NASA and its international partners, the Canadian Space Agency and the European Space Agency, are now targeting October 31 2021 for the launch of the James Webb Space Telescope. This seven-month delay, added to the previous launch date of March 30 2021, is due to the impacts of the global COVID-19 pandemic as well as certain technical challenges related to the mission. Among other things, the Webb team adapted to the pandemic by imposing enhanced security measures, but also experienced a reduction in on-site personnel as well as work interruptions.
In order to reflect this new launch date, the Cycle 1 call for proposals to the scientific community has also been modified. Requests for General Observations (GO) time must now be submitted by November 24 2020.
Rigorous testing on the Webb telescope continues to go well at Northrop Grumman, the mission’s main industrial partner, in California despite the challenges posed by the pandemic. Prior to the pandemic-related delays, the team had achieved important milestones in preparation for launch in 2021.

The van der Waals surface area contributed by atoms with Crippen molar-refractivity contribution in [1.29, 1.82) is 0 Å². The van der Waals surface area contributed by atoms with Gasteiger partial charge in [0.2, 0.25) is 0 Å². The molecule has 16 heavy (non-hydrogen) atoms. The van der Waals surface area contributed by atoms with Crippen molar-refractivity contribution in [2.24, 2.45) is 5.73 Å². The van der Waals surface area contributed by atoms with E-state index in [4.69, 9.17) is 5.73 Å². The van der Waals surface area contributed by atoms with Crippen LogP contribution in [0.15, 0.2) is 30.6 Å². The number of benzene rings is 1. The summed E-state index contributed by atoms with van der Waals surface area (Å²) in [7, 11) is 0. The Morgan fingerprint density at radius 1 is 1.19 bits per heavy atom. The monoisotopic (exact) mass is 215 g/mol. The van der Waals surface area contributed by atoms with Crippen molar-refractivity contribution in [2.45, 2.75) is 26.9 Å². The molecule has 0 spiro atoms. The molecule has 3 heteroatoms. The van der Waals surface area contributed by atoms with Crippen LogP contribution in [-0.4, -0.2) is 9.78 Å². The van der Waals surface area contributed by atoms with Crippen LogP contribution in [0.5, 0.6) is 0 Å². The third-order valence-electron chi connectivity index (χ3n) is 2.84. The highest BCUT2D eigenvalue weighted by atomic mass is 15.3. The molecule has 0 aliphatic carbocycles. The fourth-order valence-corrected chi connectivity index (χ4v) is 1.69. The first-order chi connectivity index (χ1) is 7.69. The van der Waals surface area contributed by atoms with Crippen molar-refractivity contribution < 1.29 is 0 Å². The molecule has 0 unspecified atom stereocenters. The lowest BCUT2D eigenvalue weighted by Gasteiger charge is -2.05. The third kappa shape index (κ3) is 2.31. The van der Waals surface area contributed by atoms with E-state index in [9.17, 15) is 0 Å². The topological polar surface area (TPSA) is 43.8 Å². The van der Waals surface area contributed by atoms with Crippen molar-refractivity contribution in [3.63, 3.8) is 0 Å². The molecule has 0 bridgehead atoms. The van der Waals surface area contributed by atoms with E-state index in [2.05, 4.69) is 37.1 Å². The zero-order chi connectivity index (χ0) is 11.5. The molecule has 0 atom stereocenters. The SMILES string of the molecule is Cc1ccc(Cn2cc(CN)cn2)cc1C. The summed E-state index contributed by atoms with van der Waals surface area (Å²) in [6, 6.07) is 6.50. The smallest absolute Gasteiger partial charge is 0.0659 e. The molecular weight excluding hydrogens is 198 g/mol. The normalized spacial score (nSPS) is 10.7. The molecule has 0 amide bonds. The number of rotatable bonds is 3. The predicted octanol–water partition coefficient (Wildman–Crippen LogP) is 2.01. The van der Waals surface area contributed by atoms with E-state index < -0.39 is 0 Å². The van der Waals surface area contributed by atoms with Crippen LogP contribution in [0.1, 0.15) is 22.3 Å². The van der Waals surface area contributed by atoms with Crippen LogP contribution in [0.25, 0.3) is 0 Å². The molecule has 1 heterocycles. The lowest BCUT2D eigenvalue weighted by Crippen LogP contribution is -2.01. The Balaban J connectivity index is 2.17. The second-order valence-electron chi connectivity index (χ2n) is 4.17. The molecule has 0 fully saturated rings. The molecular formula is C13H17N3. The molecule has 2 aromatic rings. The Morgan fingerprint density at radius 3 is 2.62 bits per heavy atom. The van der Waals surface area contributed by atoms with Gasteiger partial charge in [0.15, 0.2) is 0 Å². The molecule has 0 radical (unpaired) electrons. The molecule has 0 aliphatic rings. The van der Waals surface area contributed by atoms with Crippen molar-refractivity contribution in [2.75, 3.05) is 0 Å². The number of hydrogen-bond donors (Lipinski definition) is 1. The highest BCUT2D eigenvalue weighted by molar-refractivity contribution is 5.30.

As schedule margins tightened last fall, NASA had scheduled an assessment of the project’s status for April 2020. This assessment was postponed due to the pandemic and was completed in mid-July. It was at that time that the new launch date was chosen. Based on current projections, the program plans to complete the remaining work according to the new schedule without requiring any additional funds.
The project team is still conducting its final round of extremely challenging environmental testing on Webb, which is now fully assembled. Early next year, Webb will be folded up like origami to be shipped to the launch site in Kourou, French Guiana and placed snuggly inside the Ariane 5 rocket that will then launch the telescope into space.
The Webb telescope is an international project led by NASA in collaboration with the European Space Agency and the Canadian Space Agency. It will help solve the mysteries of our Solar System, explore distant worlds around other stars and probe the mysterious structures and origins of our Universe. The Canadian team is led by René Doyon, Principal Investigator of the Canadian FGS/NIRISS instrument and Director of iREx.
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